Is snoring a risk factor for fragility fracture?

Recently, there have been a number of studies that have associated obstructive sleep apnea (OSA), a byproduct of snoring, with significantly lower bone mineral density in patients with OSA than in controls. 

Bartold Biomechanics is all about keeping you informed about what risk factors may be out there for conditions you see commonly, especially those that appear out of left field.

A brand new study takes the association of snoring, attendant OSA and bone health one step further by identifying that snoring puts the patient at risk of fracture, but ONLY in women.

Well, that is a relief!

But seriously, this may be a question you would like to implement into your history taking, because sorting out the snoring may be a really important part of the treatment.

Increased fragility fracture risk in Korean women who snore: a 10-year population-based prospective cohort study, 
Choi et al,
BMC Musculoskeletal Disorders 2017, 18:236

The conclusion of the study is as follows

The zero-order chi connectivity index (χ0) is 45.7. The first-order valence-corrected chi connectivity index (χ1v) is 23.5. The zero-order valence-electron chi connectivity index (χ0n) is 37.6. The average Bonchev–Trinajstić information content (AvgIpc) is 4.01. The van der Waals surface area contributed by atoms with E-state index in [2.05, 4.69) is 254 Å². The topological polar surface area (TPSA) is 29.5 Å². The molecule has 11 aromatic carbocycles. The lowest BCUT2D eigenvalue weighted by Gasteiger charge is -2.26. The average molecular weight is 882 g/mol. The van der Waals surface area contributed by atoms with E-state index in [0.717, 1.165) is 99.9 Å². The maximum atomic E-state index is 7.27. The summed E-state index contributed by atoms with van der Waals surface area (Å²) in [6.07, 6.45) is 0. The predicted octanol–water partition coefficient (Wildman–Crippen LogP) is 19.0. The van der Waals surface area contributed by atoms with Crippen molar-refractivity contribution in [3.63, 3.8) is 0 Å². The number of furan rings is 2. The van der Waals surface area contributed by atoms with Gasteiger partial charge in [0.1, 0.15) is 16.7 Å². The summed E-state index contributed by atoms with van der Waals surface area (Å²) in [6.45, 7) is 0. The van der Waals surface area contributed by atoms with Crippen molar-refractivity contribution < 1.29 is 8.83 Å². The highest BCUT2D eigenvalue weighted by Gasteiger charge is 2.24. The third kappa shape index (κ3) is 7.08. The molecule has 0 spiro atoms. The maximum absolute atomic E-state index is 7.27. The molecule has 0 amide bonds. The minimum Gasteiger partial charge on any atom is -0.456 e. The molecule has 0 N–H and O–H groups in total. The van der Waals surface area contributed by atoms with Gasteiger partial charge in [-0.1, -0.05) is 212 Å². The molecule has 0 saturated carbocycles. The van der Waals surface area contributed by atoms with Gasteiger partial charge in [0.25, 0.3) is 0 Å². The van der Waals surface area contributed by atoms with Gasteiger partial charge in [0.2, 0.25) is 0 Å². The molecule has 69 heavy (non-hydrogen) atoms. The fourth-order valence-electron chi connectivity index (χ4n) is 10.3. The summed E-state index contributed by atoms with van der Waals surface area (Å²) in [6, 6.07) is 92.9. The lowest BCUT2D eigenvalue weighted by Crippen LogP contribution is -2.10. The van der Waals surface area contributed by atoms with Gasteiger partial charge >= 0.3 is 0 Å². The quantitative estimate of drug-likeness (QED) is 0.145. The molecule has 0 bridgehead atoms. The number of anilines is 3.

This study showed that snoring is significantly associated with fragility fracture risk in women aged 40 years and older. Snoring may be associated with a decrease in BMD and a decrease in the alertness level during the daytime. These 2 health problems are in turn probably associated with an increase in the fracture risk.

Information about snoring can easily be obtained with history taking, and treatment options for snoring are available. Thus, information on the frequency of snoring in women may improve the accuracy of fragility fracture risk prediction, which can help in deciding whether intervention or treatment is necessary.

The paper may be read in its entirety here.

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Simon Bartold
Director of Bartold Clinical